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Published on Feb 28, 2010
Jerome Kills Small presents "Lakota Children's Stories" at the Native American Conference at SDSU Feb 20, 2010 Brookings SD.
Jerome Kills Small
Jerome Kills Small, Red Robin, of Pine Ridge, South Dakota is Oglala Sioux. Jerome's great grandfather's name was Old Man Afraid of His Horses. He had four sons; Young Man Afraid of His Horses, Red Star, Black Mountain Sheep and Clown Horse. Red Star is the father of Jerome's Mother. Old Man Afraid of His Horses chose his son's names by experiences he had during Hanbleceya (vision quest ceremony) at Grey Horn Butte (known as Devil's Tower). He is the oldest of eight children and was always raised by his grandparents. He was blind as a child until a medicine man, Jess Steed, healed his eyes. He attended Holy Rosary Mission and spent summer vacations in Porcupine, South Dakota. Originally the Oglala occupied land west of the Missouri to the Big Horn Mountains south to the Platt River and north to Montana. The Lakota treaty land gradually shrank to the Black Hills area for a short time until the discovery of gold and then the reservation system was developed. Today, the reservation is next to the Badlands. The terrain consists of range, valleys, meadows great for alfalfa, fields of corn and sugar beets, creeks and streams and the hilly higher altitudes have lots of pine trees.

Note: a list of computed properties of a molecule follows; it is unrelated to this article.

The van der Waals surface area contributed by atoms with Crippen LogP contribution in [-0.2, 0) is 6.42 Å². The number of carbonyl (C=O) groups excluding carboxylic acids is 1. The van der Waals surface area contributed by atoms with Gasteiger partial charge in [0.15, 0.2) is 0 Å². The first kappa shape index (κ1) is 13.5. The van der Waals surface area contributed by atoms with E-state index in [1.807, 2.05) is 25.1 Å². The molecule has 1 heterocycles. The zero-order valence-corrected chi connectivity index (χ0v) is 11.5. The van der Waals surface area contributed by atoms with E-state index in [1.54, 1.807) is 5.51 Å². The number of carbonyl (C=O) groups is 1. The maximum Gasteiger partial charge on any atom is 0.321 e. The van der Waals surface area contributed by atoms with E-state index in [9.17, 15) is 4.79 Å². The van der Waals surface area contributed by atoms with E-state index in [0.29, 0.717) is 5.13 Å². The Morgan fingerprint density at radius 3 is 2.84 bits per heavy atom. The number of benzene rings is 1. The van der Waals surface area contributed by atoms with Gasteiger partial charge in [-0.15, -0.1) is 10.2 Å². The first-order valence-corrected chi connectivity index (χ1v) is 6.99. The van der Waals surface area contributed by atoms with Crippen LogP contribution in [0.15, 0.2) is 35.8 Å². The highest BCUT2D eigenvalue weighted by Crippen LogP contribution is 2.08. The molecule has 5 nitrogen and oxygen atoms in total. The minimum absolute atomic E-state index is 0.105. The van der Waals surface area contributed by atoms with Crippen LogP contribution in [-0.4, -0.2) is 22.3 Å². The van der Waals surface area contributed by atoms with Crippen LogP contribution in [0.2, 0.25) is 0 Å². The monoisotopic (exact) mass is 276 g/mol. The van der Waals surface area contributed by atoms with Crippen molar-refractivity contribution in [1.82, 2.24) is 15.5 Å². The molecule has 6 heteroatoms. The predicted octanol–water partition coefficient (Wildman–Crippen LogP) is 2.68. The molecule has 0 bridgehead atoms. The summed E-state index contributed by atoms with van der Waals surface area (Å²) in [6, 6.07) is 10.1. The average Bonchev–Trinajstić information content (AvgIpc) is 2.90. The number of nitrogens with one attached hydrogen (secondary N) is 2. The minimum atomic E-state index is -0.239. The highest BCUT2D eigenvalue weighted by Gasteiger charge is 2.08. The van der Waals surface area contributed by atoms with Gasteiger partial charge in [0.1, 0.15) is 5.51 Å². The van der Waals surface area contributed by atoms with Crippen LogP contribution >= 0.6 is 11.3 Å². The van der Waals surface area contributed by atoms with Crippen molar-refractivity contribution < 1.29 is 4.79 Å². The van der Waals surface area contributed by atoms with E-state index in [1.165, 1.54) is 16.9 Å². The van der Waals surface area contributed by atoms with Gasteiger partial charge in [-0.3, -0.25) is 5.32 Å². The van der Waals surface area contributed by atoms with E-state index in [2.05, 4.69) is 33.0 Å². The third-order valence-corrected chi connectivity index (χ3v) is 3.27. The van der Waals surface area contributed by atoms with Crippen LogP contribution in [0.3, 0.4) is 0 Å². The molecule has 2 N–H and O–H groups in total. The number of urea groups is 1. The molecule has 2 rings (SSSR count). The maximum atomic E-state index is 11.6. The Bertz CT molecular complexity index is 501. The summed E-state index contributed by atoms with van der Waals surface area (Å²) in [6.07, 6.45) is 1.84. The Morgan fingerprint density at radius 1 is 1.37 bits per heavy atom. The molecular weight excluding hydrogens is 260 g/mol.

Jerome is the recipient of the Distinguished Scholar Award from South Dakota Humanities Council, Reconciliation Award from the Governor of South Dakota, George Nickleson, University of South Dakota Poet of the Year in 1994, and he has awards and certificates for speaking at Red Road Retreat and the Building Bridges Conference. He has been in several videos for Iowa State University. Jerome has many talents and as a traditional storyteller and oral historian, he presents workshops for both adults and children. Presently he portrays Tecumseh and Dr. Charles Alexander Eastman, the first medicine doctor of the Lakota people, for the Nebraska and South Dakota Speaker's Bureau and Chautauqua Series. He knows the origins and stories behind the flag song, patriotic songs of the Lakota, ceremonial songs, songs of the Little Big Horn, Wounded Knee and Big Foot. He is an arena director, conducts ceremonies, and explains cultural protocol. He makes drums and drum sticks, does feather work, made the staff for the first sun dance at Vermillion and constructs sweat lodges. Jerome and his wife grow and harvest foods and medicines in the Lakota tradition.